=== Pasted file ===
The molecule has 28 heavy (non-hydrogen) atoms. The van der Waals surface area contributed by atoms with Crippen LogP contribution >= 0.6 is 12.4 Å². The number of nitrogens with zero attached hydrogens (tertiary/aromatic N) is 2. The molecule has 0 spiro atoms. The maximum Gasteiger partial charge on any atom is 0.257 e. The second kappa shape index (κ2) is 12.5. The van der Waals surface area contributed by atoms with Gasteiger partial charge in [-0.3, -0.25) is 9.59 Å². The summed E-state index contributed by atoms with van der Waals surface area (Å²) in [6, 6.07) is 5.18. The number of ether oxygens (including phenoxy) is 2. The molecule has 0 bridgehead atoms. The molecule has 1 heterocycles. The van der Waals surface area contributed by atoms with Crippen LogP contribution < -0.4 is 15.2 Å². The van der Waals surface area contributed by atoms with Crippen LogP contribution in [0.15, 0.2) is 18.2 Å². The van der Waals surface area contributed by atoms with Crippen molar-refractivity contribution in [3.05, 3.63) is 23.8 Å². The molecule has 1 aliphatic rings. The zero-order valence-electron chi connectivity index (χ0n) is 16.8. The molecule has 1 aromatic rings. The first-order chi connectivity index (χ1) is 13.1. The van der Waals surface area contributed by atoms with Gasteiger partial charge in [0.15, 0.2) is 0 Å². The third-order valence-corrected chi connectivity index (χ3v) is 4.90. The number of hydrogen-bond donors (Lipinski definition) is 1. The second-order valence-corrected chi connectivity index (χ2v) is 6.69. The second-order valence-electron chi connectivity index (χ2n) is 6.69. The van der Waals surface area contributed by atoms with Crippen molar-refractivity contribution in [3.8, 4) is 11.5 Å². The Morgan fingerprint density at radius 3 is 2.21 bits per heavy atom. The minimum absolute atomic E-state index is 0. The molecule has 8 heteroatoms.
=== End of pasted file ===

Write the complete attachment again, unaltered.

The molecule has 28 heavy (non-hydrogen) atoms. The van der Waals surface area contributed by atoms with Crippen LogP contribution >= 0.6 is 12.4 Å². The number of nitrogens with zero attached hydrogens (tertiary/aromatic N) is 2. The molecule has 0 spiro atoms. The maximum Gasteiger partial charge on any atom is 0.257 e. The second kappa shape index (κ2) is 12.5. The van der Waals surface area contributed by atoms with Gasteiger partial charge in [-0.3, -0.25) is 9.59 Å². The summed E-state index contributed by atoms with van der Waals surface area (Å²) in [6, 6.07) is 5.18. The number of ether oxygens (including phenoxy) is 2. The molecule has 0 bridgehead atoms. The molecule has 1 heterocycles. The van der Waals surface area contributed by atoms with Crippen LogP contribution < -0.4 is 15.2 Å². The van der Waals surface area contributed by atoms with Crippen LogP contribution in [0.15, 0.2) is 18.2 Å². The van der Waals surface area contributed by atoms with Crippen molar-refractivity contribution in [3.05, 3.63) is 23.8 Å². The molecule has 1 aliphatic rings. The zero-order valence-electron chi connectivity index (χ0n) is 16.8. The molecule has 1 aromatic rings. The first-order chi connectivity index (χ1) is 13.1. The van der Waals surface area contributed by atoms with Gasteiger partial charge in [0.15, 0.2) is 0 Å². The third-order valence-corrected chi connectivity index (χ3v) is 4.90. The number of hydrogen-bond donors (Lipinski definition) is 1. The second-order valence-corrected chi connectivity index (χ2v) is 6.69. The second-order valence-electron chi connectivity index (χ2n) is 6.69. The van der Waals surface area contributed by atoms with Crippen molar-refractivity contribution in [3.8, 4) is 11.5 Å². The Morgan fingerprint density at radius 3 is 2.21 bits per heavy atom. The minimum absolute atomic E-state index is 0. The molecule has 8 heteroatoms.